Gastroenterologists are wary of using biosimilars of infliximab in the treatment of inflammatory bowel disease. This fact is being evidenced by the publication of position statements from various professional groups.
On 28 July 2013, the European Medicines Agency’s (EMA’s) Committee for Medicinal Products for Human Use (CHMP) announced the approval of the first two monoclonal antibody biosimilars. The biosimilars in question, Celltrion’s Remsima and Hospira’s Inflectra, have been shown to be similar to Johnson & Johnson’s rheumatoid arthritis blockbuster Remicade (infliximab).
The two biosimilars have been approved for the same indications as Remicade, i.e. covering a range of autoimmune diseases, such as rheumatoid arthritis, Crohn’s disease, ulcerative colitis, ankylosing spondylitis, psoriatic arthritis and psoriasis. However, the issue that gastroenterologists have is that the approval of the biosimilars is based on clinical trials in ankylosing spondylitis and rheumatoid arthritis patients and not in inflammatory bowel disease (IBD). The approval for use in IBD, including Crohn’s disease and ulcerative colitis, has been based on extrapolation of data.
The Sociedad Española de Patología Digestiva (Spanish Society of Gastroenterology) and Sociedad Española de Farmacología (Spanish Society of Pharmacology) have issued a joint position statement stating that the task force ‘considers that results obtained from studies in rheumatoid arthritis should not be extrapolated to IBD since the biological variability of these complex structures will not ensure a lack of noticeable changes in efficacy and safety’.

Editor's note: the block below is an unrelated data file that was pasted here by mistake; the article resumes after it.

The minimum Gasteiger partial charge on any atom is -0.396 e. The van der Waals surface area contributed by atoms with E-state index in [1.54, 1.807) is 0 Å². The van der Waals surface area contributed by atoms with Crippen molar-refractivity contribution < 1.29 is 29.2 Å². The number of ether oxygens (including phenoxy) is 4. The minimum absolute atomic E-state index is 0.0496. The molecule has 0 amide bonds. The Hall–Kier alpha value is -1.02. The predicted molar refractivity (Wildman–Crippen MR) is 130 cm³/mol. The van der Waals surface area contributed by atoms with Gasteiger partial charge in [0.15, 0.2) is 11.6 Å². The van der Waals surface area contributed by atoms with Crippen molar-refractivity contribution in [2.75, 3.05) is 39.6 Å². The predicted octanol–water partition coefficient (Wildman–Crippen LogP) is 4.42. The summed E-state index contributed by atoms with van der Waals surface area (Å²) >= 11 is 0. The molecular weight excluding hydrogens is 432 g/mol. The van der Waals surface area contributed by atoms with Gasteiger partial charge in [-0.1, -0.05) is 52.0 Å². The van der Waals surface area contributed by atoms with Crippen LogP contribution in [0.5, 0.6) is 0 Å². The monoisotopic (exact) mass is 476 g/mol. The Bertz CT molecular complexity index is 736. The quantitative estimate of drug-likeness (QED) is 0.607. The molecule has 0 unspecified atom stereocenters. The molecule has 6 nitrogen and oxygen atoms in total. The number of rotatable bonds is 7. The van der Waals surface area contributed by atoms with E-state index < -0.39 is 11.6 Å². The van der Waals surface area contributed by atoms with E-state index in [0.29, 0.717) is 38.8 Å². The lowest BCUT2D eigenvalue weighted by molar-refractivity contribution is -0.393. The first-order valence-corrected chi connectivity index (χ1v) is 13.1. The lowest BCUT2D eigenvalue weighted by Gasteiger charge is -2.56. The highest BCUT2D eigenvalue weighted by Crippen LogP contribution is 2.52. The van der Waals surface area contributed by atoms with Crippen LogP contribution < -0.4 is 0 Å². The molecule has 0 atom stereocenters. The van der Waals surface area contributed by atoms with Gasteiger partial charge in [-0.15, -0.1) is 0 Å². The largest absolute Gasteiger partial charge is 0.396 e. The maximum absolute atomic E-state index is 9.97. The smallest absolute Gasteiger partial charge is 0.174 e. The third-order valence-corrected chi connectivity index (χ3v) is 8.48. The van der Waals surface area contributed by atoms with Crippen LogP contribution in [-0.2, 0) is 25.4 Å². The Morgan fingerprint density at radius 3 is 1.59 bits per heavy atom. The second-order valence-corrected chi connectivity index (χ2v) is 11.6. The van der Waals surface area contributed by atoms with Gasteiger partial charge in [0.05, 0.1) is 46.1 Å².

The task force adds that ‘as with originals, in order to obtain a given indication a biosimilar should be tested in a clinical trial specifically designed to that end’. However, this is not the view of EMA, which has stated that ‘if clinical similarity can be shown in a key indication, extrapolation of efficacy and safety data to other indication(s) of the reference product may be possible’ under certain conditions.
Despite EMA’s stance on biosimilars this position has also been expressed by different societies in Europe and around the world, including the European Cancer Organisation, the Mexican College of Rheumatology and the American College of Rheumatology.
Conflict of Interest
The authors signing the Spanish position statement do so on behalf of Sociedad Española de Patología Digestiva (SEPD) and Sociedad Española de Farmacología (SEF). Neither of these scientific societies nor any of their working group members are in whatever manner linked or affiliated with any companies developing biosimilars.